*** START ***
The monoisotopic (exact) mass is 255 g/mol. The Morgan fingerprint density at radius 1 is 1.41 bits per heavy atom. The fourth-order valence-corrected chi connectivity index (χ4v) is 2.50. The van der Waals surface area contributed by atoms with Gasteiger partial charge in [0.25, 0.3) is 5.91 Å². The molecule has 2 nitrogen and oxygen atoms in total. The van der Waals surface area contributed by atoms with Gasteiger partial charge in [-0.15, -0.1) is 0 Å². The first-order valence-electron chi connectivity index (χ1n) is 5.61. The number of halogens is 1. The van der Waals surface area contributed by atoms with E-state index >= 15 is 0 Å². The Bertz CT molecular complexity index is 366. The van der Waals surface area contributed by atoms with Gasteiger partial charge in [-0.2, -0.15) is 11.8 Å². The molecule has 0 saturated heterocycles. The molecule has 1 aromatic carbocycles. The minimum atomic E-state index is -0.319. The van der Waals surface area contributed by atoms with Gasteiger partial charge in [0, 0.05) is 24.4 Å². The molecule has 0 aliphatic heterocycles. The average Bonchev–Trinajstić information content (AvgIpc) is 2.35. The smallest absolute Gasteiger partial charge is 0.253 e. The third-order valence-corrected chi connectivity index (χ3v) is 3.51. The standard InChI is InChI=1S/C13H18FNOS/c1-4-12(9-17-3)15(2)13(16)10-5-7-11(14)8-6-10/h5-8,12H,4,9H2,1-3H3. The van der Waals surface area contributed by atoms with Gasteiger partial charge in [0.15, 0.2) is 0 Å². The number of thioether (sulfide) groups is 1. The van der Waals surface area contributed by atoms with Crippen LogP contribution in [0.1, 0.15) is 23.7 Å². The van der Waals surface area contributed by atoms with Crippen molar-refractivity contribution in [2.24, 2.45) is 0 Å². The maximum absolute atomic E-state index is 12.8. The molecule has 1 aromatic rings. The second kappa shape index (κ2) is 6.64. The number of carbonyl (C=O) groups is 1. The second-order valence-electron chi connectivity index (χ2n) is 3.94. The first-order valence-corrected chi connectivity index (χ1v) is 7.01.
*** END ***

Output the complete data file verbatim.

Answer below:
The monoisotopic (exact) mass is 255 g/mol. The Morgan fingerprint density at radius 1 is 1.41 bits per heavy atom. The fourth-order valence-corrected chi connectivity index (χ4v) is 2.50. The van der Waals surface area contributed by atoms with Gasteiger partial charge in [0.25, 0.3) is 5.91 Å². The molecule has 2 nitrogen and oxygen atoms in total. The van der Waals surface area contributed by atoms with Gasteiger partial charge in [-0.15, -0.1) is 0 Å². The first-order valence-electron chi connectivity index (χ1n) is 5.61. The number of halogens is 1. The van der Waals surface area contributed by atoms with E-state index >= 15 is 0 Å². The Bertz CT molecular complexity index is 366. The van der Waals surface area contributed by atoms with Gasteiger partial charge in [-0.2, -0.15) is 11.8 Å². The molecule has 0 saturated heterocycles. The molecule has 1 aromatic carbocycles. The minimum atomic E-state index is -0.319. The van der Waals surface area contributed by atoms with Gasteiger partial charge in [0, 0.05) is 24.4 Å². The molecule has 0 aliphatic heterocycles. The average Bonchev–Trinajstić information content (AvgIpc) is 2.35. The smallest absolute Gasteiger partial charge is 0.253 e. The third-order valence-corrected chi connectivity index (χ3v) is 3.51. The standard InChI is InChI=1S/C13H18FNOS/c1-4-12(9-17-3)15(2)13(16)10-5-7-11(14)8-6-10/h5-8,12H,4,9H2,1-3H3. The van der Waals surface area contributed by atoms with Gasteiger partial charge in [0.15, 0.2) is 0 Å². The number of thioether (sulfide) groups is 1. The van der Waals surface area contributed by atoms with Crippen LogP contribution in [0.1, 0.15) is 23.7 Å². The van der Waals surface area contributed by atoms with Crippen molar-refractivity contribution in [2.24, 2.45) is 0 Å². The maximum absolute atomic E-state index is 12.8. The molecule has 1 aromatic rings. The second kappa shape index (κ2) is 6.64. The number of carbonyl (C=O) groups is 1. The second-order valence-electron chi connectivity index (χ2n) is 3.94. The first-order valence-corrected chi connectivity index (χ1v) is 7.01.